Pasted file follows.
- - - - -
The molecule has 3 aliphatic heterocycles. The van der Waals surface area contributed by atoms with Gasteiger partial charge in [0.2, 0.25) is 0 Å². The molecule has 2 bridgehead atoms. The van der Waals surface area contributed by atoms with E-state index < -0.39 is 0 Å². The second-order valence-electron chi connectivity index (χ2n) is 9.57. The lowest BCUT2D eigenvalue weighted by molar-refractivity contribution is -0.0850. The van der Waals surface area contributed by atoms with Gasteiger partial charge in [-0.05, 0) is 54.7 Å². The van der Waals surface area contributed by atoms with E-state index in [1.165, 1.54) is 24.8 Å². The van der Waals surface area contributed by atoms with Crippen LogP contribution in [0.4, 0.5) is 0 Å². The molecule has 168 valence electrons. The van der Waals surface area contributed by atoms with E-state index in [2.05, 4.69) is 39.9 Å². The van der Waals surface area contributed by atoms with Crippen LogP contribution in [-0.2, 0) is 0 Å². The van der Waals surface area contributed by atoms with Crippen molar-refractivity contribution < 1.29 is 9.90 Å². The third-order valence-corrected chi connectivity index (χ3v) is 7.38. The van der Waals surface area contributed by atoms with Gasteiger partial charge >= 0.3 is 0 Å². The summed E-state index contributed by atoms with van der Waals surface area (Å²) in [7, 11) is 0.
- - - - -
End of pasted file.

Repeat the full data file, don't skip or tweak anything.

The molecule has 3 aliphatic heterocycles. The van der Waals surface area contributed by atoms with Gasteiger partial charge in [0.2, 0.25) is 0 Å². The molecule has 2 bridgehead atoms. The van der Waals surface area contributed by atoms with E-state index < -0.39 is 0 Å². The second-order valence-electron chi connectivity index (χ2n) is 9.57. The lowest BCUT2D eigenvalue weighted by molar-refractivity contribution is -0.0850. The van der Waals surface area contributed by atoms with Gasteiger partial charge in [-0.05, 0) is 54.7 Å². The van der Waals surface area contributed by atoms with E-state index in [1.165, 1.54) is 24.8 Å². The van der Waals surface area contributed by atoms with Crippen LogP contribution in [0.4, 0.5) is 0 Å². The molecule has 168 valence electrons. The van der Waals surface area contributed by atoms with E-state index in [2.05, 4.69) is 39.9 Å². The van der Waals surface area contributed by atoms with Crippen LogP contribution in [-0.2, 0) is 0 Å². The van der Waals surface area contributed by atoms with Crippen molar-refractivity contribution < 1.29 is 9.90 Å². The third-order valence-corrected chi connectivity index (χ3v) is 7.38. The van der Waals surface area contributed by atoms with Gasteiger partial charge >= 0.3 is 0 Å². The summed E-state index contributed by atoms with van der Waals surface area (Å²) in [7, 11) is 0.